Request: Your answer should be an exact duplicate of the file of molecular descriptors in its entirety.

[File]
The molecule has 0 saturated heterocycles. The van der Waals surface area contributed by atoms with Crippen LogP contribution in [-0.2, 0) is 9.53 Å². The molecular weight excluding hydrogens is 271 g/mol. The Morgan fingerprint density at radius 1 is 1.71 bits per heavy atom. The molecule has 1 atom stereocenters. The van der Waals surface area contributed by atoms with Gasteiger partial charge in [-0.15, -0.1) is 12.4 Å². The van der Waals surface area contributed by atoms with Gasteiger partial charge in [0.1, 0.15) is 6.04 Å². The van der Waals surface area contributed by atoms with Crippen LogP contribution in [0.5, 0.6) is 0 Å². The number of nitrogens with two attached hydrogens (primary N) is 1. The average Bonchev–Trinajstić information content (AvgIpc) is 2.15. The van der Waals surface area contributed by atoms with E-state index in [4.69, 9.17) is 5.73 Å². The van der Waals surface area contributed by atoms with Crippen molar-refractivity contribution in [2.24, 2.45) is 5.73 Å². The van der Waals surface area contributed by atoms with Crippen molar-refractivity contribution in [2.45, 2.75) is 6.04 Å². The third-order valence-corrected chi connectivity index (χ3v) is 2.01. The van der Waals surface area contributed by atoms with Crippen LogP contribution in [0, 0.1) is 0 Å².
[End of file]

The molecule has 0 saturated heterocycles. The van der Waals surface area contributed by atoms with Crippen LogP contribution in [-0.2, 0) is 9.53 Å². The molecular weight excluding hydrogens is 271 g/mol. The Morgan fingerprint density at radius 1 is 1.71 bits per heavy atom. The molecule has 1 atom stereocenters. The van der Waals surface area contributed by atoms with Gasteiger partial charge in [-0.15, -0.1) is 12.4 Å². The van der Waals surface area contributed by atoms with Gasteiger partial charge in [0.1, 0.15) is 6.04 Å². The van der Waals surface area contributed by atoms with Crippen LogP contribution in [0.5, 0.6) is 0 Å². The number of nitrogens with two attached hydrogens (primary N) is 1. The average Bonchev–Trinajstić information content (AvgIpc) is 2.15. The van der Waals surface area contributed by atoms with E-state index in [4.69, 9.17) is 5.73 Å². The van der Waals surface area contributed by atoms with Crippen molar-refractivity contribution in [2.24, 2.45) is 5.73 Å². The van der Waals surface area contributed by atoms with Crippen molar-refractivity contribution in [2.45, 2.75) is 6.04 Å². The third-order valence-corrected chi connectivity index (χ3v) is 2.01. The van der Waals surface area contributed by atoms with Crippen LogP contribution in [0, 0.1) is 0 Å².